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You never plan on staying long in Portugal – isn’t it just random bit of land next to Spain? But you go and, before you know it, weeks have passed. The locals are extremely friendly and the entire country just has a certain vibe to it that makes you want to live there forever. When it comes to the cities of Portugal the two main destinations for travellers are Lisbon and Lagos. These two cities are polar opposites, so expect everyone you meet to have different views on Portugal.

I arrived in Lisbon with no expectations because most travellers told me to either spend only a couple of nights in Lisbon or not to bother going there at all. I’m one of those people who will try my hardest to convince you to be open to the incredible city, as eight nights later I struggled to leave. Upon arriving at the bus station, I hopped into a taxi with one of the most amazing people I had ever met. The taxi driver was such a delight. He drove me around the city for a little longer without putting the meter on, wanting to show me some of the main sights of Lisbon and share his love of the city.

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You never plan on staying long in Portugal – isn’t it just random bit of land next to Spain? But you go and, before you know it, weeks have passed. The locals are extremely friendly and the entire country just has a certain vibe to it that makes you want to live there forever. When it comes to the cities of Portugal the two main destinations for travellers are Lisbon and Lagos. These two cities are polar opposites, so expect everyone you meet to have different views on Portugal.

I arrived in Lisbon with no expectations because most travellers told me to either spend only a couple of nights in Lisbon or not to bother going there at all. I’m one of those people who will try my hardest to convince you to be open to the incredible city, as eight nights later I struggled to leave. Upon arriving at the bus station, I hopped into a taxi with one of the most amazing people I had ever met. The taxi driver was such a delight. He drove me around the city for a little longer without putting the meter on, wanting to show me some of the main sights of Lisbon and share his love of the city.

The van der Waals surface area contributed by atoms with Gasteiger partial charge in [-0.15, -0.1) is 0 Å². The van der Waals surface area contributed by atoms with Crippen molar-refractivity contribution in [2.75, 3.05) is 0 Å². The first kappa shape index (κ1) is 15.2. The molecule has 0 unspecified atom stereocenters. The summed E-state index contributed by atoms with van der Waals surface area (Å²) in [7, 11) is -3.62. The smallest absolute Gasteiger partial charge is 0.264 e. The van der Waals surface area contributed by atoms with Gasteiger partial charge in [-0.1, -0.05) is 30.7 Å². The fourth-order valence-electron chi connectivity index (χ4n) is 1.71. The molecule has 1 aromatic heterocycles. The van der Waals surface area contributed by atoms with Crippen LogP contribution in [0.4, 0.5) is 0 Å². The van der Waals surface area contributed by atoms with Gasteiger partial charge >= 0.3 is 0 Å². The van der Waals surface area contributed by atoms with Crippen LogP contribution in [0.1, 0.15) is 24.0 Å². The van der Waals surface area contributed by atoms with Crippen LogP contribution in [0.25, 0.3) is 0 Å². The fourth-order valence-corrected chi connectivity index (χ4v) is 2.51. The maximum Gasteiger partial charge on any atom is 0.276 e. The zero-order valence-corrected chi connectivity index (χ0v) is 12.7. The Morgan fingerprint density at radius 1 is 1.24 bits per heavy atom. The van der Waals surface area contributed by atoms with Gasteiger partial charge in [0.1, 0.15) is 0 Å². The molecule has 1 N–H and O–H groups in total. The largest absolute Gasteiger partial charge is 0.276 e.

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You never plan on staying long in Portugal – isn’t it just random bit of land next to Spain? But you go and, before you know it, weeks have passed. The locals are extremely friendly and the entire country just has a certain vibe to it that makes you want to live there forever. When it comes to the cities of Portugal the two main destinations for travellers are Lisbon and Lagos. These two cities are polar opposites, so expect everyone you meet to have different views on Portugal.

I arrived in Lisbon with no expectations because most travellers told me to either spend only a couple of nights in Lisbon or not to bother going there at all. I’m one of those people who will try my hardest to convince you to be open to the incredible city, as eight nights later I struggled to leave. Upon arriving at the bus station, I hopped into a taxi with one of the most amazing people I had ever met. The taxi driver was such a delight. He drove me around the city for a little longer without putting the meter on, wanting to show me some of the main sights of Lisbon and share his love of the city.

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Of course, now we have to discuss food and all the things you MUST try in Portugal! You will find a few hot dog stands surrounded by absolutely nothing else in a few of the main streets, and when you pass one you should definitely stop for a bite. The hot dogs are huge and the toppings all spill out because the bun is stuffed to the rim – absolutely delicious!

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I’m still carrying on about food, but you really can’t visit Lisbon without taking the trip to the Buddha Sushi Buffet. It’s located a little away from the centre of town but it’s definitely worth the trek (Rua Sao Pedro De Alcantara 65-69). Just picture two large tables piled high with mouth-watering sushi, one large table filled with hot fried food like spring rolls, samosas and vegetables and another table filled with fruit. Not only that, but you also have the option to choose a selected amount of items from the menu. What’s the catch? No catch – it’s all for only €7.90 per person.

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As I mentioned earlier, Tram 28 is famous in Lisbon. Some people will take Tram 28 up the steep hill through the Alfama district but I recommend a good walk up the hill to explore the neighbourhood and check out the incredible street art in the surrounding streets before being rewarded with a gorgeous view of the red rooftops and the Se Cathedral.

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As I do with all major cities, I suggest jumping on the free walking tour to check out the main sites and get a vague awareness of what the city has to offer. Lisbon is one of those cities that you can get lost in and end up in the weirdest but most beautiful places.

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If you have an extra day and want to see more of Portugal, it’s a great idea to head on the ‘We Hate Tourism Tour’ for something a little different. The tour goes for seven hours and includes a light Portuguese lunch, wine, Pastéis de Belém and pick up and drop off at your hostel all for $AUD69 (€48) per person. The price is a little up there for the normal budget traveller, but it really was a fantastic day with a great group of people.